Digital Twin Technology – why it is so important
- 25 December 2020
- Posted by: Future Energy
- Category: Energy
Virtual Reality(VR) and Augmented Reality (AR) can be applied to “Digital Twins” of process facilities. Both VR and AR are becoming increasingly popular in many industrial sectors but the uptake in oil and gas has, in comparison, been very modest.
The main applications to date have been concerned with training but there is a far broader range of opportunities that could be applied in the future. The real strength of these technologies is their capability to disseminate more meaningful information to the user through an immersive experience. Coupled with artificial intelligence (AI), they can enable a skilled intervention when an expert is otherwise unavailable.
Example work flows in remote oil and gas operations where VR and AR could make a real difference include:
- Enhanced recovery monitoring
- Water flood monitoring
- GOW interface tracking
- Draw down test monitoring in wells
- Connectivity and fault leakage testing
- Process and equipment monitoring, including Preventative Maintenance
- Analytics visualisation – equipment and process
- Turn around planning and implementation in operating units offshore and refineries and petrochemical plants
- Planning and walkthroughs
- Real-time impact assessment – hot work – IoT integration
- Support for risk assessment
- Work & personnel tracking/monitoring
Figure 1 – below shows a Digital Twin of a typical gas processing facility that may be viewed on a conventional video screen in 2D or navigated in 3D using VR technology. Animating the Digital Twin technology with live plant information gives the user a true sense of “being there”.
This brings enormous value to operators by providing plant simulation, increased safety by reducing the number of personnel working in a hazardous environment and efficiency gains by enabling experts to diagnose performance issues without having to attend the plant. Both the 2D drawings and 3D Digital Twins can be readily updated to take account of changes and updates to the plant configuration.
Process plant engineers work with traditional 2D plant drawings, such as Piping and Instrumentation Diagrams (P&IDs), Process Flow Diagrams (PFDs) and hook-up drawings and these will continue to be essential for plant operations and maintenance.
For this reason, our partners at Geologix, have built a seamless link between the 2D drawings and their equivalent Digital Twins, enabling users to work in both environments in true synchronisation.
Figure 2 below, shows a discharge cooler, on the same gas processing facility, with a direct link between the PFD and the Digital Twin. This provides a very valuable method of identifying where equipment items are located on the plant, something that is not obvious to anyone supporting the plant remotely.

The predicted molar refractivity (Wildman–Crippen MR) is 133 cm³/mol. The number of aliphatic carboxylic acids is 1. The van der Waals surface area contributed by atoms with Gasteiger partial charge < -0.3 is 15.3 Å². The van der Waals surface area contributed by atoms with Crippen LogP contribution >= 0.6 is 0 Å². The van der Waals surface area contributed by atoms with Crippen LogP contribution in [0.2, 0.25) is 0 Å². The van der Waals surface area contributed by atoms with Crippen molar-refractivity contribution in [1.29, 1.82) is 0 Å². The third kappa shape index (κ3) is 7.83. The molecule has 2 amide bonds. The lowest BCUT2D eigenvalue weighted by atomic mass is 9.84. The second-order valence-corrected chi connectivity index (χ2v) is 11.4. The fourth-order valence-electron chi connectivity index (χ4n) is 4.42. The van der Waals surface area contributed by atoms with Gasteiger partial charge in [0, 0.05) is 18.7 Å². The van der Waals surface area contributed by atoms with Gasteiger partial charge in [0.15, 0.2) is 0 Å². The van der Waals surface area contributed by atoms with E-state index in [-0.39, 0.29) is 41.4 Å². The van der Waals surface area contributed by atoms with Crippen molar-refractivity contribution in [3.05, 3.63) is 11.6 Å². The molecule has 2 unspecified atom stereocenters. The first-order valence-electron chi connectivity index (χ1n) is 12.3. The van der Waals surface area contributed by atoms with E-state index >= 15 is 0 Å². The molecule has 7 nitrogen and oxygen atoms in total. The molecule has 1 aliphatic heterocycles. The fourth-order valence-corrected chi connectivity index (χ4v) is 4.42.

For some years, Geologix has been involved in the design and installation of Collaborative Work Environments (CWEs) for both oil and gas drilling and production. These are work rooms where experts from operator and service companies can share knowledge and make informed operational decisions, as well as addressing problems as they occur.
Some operators have invested very large amounts of money in these environments but physical CWEs come with a number of problems in addition to cost – they cannot be re-configured easily as operational requirements change, personnel must be in the CWE to contribute and the rooms occupy building space whether in use or not. Through experience with Virtual Reality, our partners are now able to offer a virtual CWE (vCWE) which solves these problems and is much lower cost to set up.
Figure 3 below, shows a core sample and subsurface information in a vCWE during a drilling operation.
The virtual CWE mimics a physical CWE by having large display panels on the walls showing live operational information. In the physical room, experts collaborate around the display panels and generally, there is a video conference link to the control room in the plant or offshore platform/refinery.
As the control room operators are remote from the CWE, it is difficult for them to share in the same collaborative experience. With the virtual model, personnel can collaborate remotely. They can join the room from anywhere with a good internet connection.
Figure 4 below, shows three work panels that are available to everyone in a virtual CWE meeting. Participants can walk around the virtual room and interact with the work panels as in a physical room. They have voice communications either by conference phone or VOIP (voice overIP). It is very easy and quick to set up multiple vCWEs as required, which makes them ideal for adapting to changing operational requirements.
Future Energy Partners can bring multi-disciplinary teams to tackle Remote Operations projects, underpinned and enabled by Geologix software and expertise. The social element of remote working and making the change from business as usual to this way of working will be the subject of a future article. Needless to say, people and their capability are critical to the success of these new ways of working.